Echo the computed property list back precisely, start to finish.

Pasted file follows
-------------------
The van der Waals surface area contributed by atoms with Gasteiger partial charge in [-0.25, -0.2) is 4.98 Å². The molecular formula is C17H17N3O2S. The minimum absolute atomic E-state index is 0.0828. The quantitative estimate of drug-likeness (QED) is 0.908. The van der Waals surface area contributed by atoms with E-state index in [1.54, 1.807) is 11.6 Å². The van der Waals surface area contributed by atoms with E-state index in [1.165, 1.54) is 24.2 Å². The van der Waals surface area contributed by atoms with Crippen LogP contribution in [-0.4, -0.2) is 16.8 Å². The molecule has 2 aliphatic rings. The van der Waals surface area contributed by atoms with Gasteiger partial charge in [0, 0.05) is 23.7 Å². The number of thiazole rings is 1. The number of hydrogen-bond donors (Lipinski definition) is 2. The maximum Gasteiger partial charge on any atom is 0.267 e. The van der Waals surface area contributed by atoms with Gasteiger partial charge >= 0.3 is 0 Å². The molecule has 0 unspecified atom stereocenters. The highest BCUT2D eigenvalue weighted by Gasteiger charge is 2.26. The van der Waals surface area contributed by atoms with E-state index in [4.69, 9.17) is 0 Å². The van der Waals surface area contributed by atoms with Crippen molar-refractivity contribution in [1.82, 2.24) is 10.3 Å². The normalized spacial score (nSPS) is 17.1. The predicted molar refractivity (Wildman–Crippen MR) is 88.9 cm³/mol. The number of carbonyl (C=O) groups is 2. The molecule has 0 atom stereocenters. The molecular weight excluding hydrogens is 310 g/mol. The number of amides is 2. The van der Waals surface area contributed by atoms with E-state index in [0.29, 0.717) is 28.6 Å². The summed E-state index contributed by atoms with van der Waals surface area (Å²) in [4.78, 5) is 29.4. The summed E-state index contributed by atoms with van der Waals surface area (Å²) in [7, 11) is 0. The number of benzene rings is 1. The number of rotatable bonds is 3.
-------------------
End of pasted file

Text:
The van der Waals surface area contributed by atoms with Gasteiger partial charge in [-0.25, -0.2) is 4.98 Å². The molecular formula is C17H17N3O2S. The minimum absolute atomic E-state index is 0.0828. The quantitative estimate of drug-likeness (QED) is 0.908. The van der Waals surface area contributed by atoms with E-state index in [1.54, 1.807) is 11.6 Å². The van der Waals surface area contributed by atoms with E-state index in [1.165, 1.54) is 24.2 Å². The van der Waals surface area contributed by atoms with Crippen LogP contribution in [-0.4, -0.2) is 16.8 Å². The molecule has 2 aliphatic rings. The van der Waals surface area contributed by atoms with Gasteiger partial charge in [0, 0.05) is 23.7 Å². The number of thiazole rings is 1. The number of hydrogen-bond donors (Lipinski definition) is 2. The maximum Gasteiger partial charge on any atom is 0.267 e. The van der Waals surface area contributed by atoms with Gasteiger partial charge >= 0.3 is 0 Å². The molecule has 0 unspecified atom stereocenters. The highest BCUT2D eigenvalue weighted by Gasteiger charge is 2.26. The van der Waals surface area contributed by atoms with E-state index in [4.69, 9.17) is 0 Å². The van der Waals surface area contributed by atoms with Crippen molar-refractivity contribution in [1.82, 2.24) is 10.3 Å². The normalized spacial score (nSPS) is 17.1. The predicted molar refractivity (Wildman–Crippen MR) is 88.9 cm³/mol. The number of carbonyl (C=O) groups is 2. The molecule has 0 atom stereocenters. The molecular weight excluding hydrogens is 310 g/mol. The number of amides is 2. The van der Waals surface area contributed by atoms with E-state index in [0.29, 0.717) is 28.6 Å². The summed E-state index contributed by atoms with van der Waals surface area (Å²) in [4.78, 5) is 29.4. The summed E-state index contributed by atoms with van der Waals surface area (Å²) in [7, 11) is 0. The number of benzene rings is 1. The number of rotatable bonds is 3.